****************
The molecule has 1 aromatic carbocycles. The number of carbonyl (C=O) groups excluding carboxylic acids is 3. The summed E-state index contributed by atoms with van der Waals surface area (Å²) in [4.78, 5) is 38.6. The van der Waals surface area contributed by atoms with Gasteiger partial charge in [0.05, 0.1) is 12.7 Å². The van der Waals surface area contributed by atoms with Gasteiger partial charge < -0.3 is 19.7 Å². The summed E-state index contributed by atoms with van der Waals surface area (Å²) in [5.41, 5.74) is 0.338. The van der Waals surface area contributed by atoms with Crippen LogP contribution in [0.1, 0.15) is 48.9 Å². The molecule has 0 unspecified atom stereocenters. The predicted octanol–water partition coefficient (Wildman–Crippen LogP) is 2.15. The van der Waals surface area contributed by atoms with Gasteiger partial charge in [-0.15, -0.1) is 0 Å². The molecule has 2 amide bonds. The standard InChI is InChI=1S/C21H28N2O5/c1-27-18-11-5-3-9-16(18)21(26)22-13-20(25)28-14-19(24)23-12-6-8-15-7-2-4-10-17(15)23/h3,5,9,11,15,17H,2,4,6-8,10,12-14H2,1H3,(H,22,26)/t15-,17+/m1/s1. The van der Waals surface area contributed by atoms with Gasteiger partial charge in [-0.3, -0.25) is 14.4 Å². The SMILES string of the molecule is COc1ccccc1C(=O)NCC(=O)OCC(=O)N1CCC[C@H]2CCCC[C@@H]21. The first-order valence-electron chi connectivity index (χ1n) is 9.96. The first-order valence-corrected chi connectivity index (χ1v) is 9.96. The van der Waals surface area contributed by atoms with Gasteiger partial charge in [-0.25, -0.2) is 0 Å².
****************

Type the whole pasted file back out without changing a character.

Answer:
The molecule has 1 aromatic carbocycles. The number of carbonyl (C=O) groups excluding carboxylic acids is 3. The summed E-state index contributed by atoms with van der Waals surface area (Å²) in [4.78, 5) is 38.6. The van der Waals surface area contributed by atoms with Gasteiger partial charge in [0.05, 0.1) is 12.7 Å². The van der Waals surface area contributed by atoms with Gasteiger partial charge < -0.3 is 19.7 Å². The summed E-state index contributed by atoms with van der Waals surface area (Å²) in [5.41, 5.74) is 0.338. The van der Waals surface area contributed by atoms with Crippen LogP contribution in [0.1, 0.15) is 48.9 Å². The molecule has 0 unspecified atom stereocenters. The predicted octanol–water partition coefficient (Wildman–Crippen LogP) is 2.15. The van der Waals surface area contributed by atoms with Gasteiger partial charge in [-0.15, -0.1) is 0 Å². The molecule has 2 amide bonds. The standard InChI is InChI=1S/C21H28N2O5/c1-27-18-11-5-3-9-16(18)21(26)22-13-20(25)28-14-19(24)23-12-6-8-15-7-2-4-10-17(15)23/h3,5,9,11,15,17H,2,4,6-8,10,12-14H2,1H3,(H,22,26)/t15-,17+/m1/s1. The van der Waals surface area contributed by atoms with Gasteiger partial charge in [-0.3, -0.25) is 14.4 Å². The SMILES string of the molecule is COc1ccccc1C(=O)NCC(=O)OCC(=O)N1CCC[C@H]2CCCC[C@@H]21. The first-order valence-electron chi connectivity index (χ1n) is 9.96. The first-order valence-corrected chi connectivity index (χ1v) is 9.96. The van der Waals surface area contributed by atoms with Gasteiger partial charge in [-0.25, -0.2) is 0 Å².